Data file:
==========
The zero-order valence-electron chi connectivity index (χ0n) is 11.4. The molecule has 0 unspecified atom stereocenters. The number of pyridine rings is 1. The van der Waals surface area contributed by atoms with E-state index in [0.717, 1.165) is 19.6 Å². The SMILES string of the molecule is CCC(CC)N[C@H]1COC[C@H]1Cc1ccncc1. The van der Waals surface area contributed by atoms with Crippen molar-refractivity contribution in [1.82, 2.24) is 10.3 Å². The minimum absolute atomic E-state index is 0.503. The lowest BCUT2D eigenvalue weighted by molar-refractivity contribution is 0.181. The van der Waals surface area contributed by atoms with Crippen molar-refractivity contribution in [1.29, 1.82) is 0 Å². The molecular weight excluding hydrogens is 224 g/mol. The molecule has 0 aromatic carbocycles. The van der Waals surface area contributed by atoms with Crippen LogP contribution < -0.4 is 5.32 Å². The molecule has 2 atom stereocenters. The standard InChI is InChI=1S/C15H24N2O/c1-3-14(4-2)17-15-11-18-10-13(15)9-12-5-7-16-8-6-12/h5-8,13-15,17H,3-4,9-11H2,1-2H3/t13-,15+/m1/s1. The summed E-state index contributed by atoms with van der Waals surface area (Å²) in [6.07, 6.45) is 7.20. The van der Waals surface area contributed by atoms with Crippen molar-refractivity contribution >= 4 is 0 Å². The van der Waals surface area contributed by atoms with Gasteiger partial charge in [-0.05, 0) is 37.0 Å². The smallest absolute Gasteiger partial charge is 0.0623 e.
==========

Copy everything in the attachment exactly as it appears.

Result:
The zero-order valence-electron chi connectivity index (χ0n) is 11.4. The molecule has 0 unspecified atom stereocenters. The number of pyridine rings is 1. The van der Waals surface area contributed by atoms with E-state index in [0.717, 1.165) is 19.6 Å². The SMILES string of the molecule is CCC(CC)N[C@H]1COC[C@H]1Cc1ccncc1. The van der Waals surface area contributed by atoms with Crippen molar-refractivity contribution in [1.82, 2.24) is 10.3 Å². The minimum absolute atomic E-state index is 0.503. The lowest BCUT2D eigenvalue weighted by molar-refractivity contribution is 0.181. The van der Waals surface area contributed by atoms with Crippen molar-refractivity contribution in [1.29, 1.82) is 0 Å². The molecular weight excluding hydrogens is 224 g/mol. The molecule has 0 aromatic carbocycles. The van der Waals surface area contributed by atoms with Crippen LogP contribution < -0.4 is 5.32 Å². The molecule has 2 atom stereocenters. The standard InChI is InChI=1S/C15H24N2O/c1-3-14(4-2)17-15-11-18-10-13(15)9-12-5-7-16-8-6-12/h5-8,13-15,17H,3-4,9-11H2,1-2H3/t13-,15+/m1/s1. The summed E-state index contributed by atoms with van der Waals surface area (Å²) in [6.07, 6.45) is 7.20. The van der Waals surface area contributed by atoms with Crippen molar-refractivity contribution >= 4 is 0 Å². The van der Waals surface area contributed by atoms with Gasteiger partial charge in [-0.05, 0) is 37.0 Å². The smallest absolute Gasteiger partial charge is 0.0623 e.